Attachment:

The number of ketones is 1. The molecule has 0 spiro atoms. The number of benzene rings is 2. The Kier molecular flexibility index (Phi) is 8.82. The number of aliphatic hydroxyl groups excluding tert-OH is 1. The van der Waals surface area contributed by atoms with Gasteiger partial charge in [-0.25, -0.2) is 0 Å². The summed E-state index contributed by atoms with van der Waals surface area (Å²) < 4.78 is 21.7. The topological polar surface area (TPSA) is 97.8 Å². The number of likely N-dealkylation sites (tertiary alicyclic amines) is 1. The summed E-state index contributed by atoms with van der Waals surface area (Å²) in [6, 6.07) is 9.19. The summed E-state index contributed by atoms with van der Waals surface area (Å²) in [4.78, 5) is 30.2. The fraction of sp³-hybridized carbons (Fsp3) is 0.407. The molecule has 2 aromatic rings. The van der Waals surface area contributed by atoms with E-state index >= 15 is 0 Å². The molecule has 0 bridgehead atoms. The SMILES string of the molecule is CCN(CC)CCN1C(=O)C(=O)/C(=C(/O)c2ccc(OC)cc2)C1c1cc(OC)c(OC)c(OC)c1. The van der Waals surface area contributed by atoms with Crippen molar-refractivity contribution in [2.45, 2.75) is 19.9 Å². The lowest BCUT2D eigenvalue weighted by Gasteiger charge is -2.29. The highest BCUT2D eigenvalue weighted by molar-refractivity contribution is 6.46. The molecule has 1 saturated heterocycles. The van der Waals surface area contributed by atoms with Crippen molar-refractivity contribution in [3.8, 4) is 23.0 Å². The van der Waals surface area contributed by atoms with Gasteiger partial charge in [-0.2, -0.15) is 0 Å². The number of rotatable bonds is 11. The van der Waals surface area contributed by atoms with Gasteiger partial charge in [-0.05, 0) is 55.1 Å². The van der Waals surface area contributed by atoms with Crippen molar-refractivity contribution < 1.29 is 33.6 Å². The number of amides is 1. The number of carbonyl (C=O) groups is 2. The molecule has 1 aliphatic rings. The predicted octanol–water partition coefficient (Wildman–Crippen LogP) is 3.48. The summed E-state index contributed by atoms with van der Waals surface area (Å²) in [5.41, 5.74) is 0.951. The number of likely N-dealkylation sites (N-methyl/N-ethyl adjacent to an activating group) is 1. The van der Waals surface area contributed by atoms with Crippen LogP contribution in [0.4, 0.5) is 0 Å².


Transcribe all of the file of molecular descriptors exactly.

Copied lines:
The number of ketones is 1. The molecule has 0 spiro atoms. The number of benzene rings is 2. The Kier molecular flexibility index (Phi) is 8.82. The number of aliphatic hydroxyl groups excluding tert-OH is 1. The van der Waals surface area contributed by atoms with Gasteiger partial charge in [-0.25, -0.2) is 0 Å². The summed E-state index contributed by atoms with van der Waals surface area (Å²) < 4.78 is 21.7. The topological polar surface area (TPSA) is 97.8 Å². The number of likely N-dealkylation sites (tertiary alicyclic amines) is 1. The summed E-state index contributed by atoms with van der Waals surface area (Å²) in [6, 6.07) is 9.19. The summed E-state index contributed by atoms with van der Waals surface area (Å²) in [4.78, 5) is 30.2. The fraction of sp³-hybridized carbons (Fsp3) is 0.407. The molecule has 2 aromatic rings. The van der Waals surface area contributed by atoms with E-state index >= 15 is 0 Å². The molecule has 0 bridgehead atoms. The SMILES string of the molecule is CCN(CC)CCN1C(=O)C(=O)/C(=C(/O)c2ccc(OC)cc2)C1c1cc(OC)c(OC)c(OC)c1. The van der Waals surface area contributed by atoms with Crippen molar-refractivity contribution in [2.45, 2.75) is 19.9 Å². The lowest BCUT2D eigenvalue weighted by Gasteiger charge is -2.29. The highest BCUT2D eigenvalue weighted by molar-refractivity contribution is 6.46. The molecule has 1 saturated heterocycles. The van der Waals surface area contributed by atoms with Crippen molar-refractivity contribution in [3.8, 4) is 23.0 Å². The van der Waals surface area contributed by atoms with Gasteiger partial charge in [-0.2, -0.15) is 0 Å². The number of rotatable bonds is 11. The van der Waals surface area contributed by atoms with Gasteiger partial charge in [-0.05, 0) is 55.1 Å². The van der Waals surface area contributed by atoms with Crippen molar-refractivity contribution < 1.29 is 33.6 Å². The number of amides is 1. The number of carbonyl (C=O) groups is 2. The molecule has 1 aliphatic rings. The predicted octanol–water partition coefficient (Wildman–Crippen LogP) is 3.48. The summed E-state index contributed by atoms with van der Waals surface area (Å²) in [5.41, 5.74) is 0.951. The number of likely N-dealkylation sites (N-methyl/N-ethyl adjacent to an activating group) is 1. The van der Waals surface area contributed by atoms with Crippen LogP contribution in [0.4, 0.5) is 0 Å².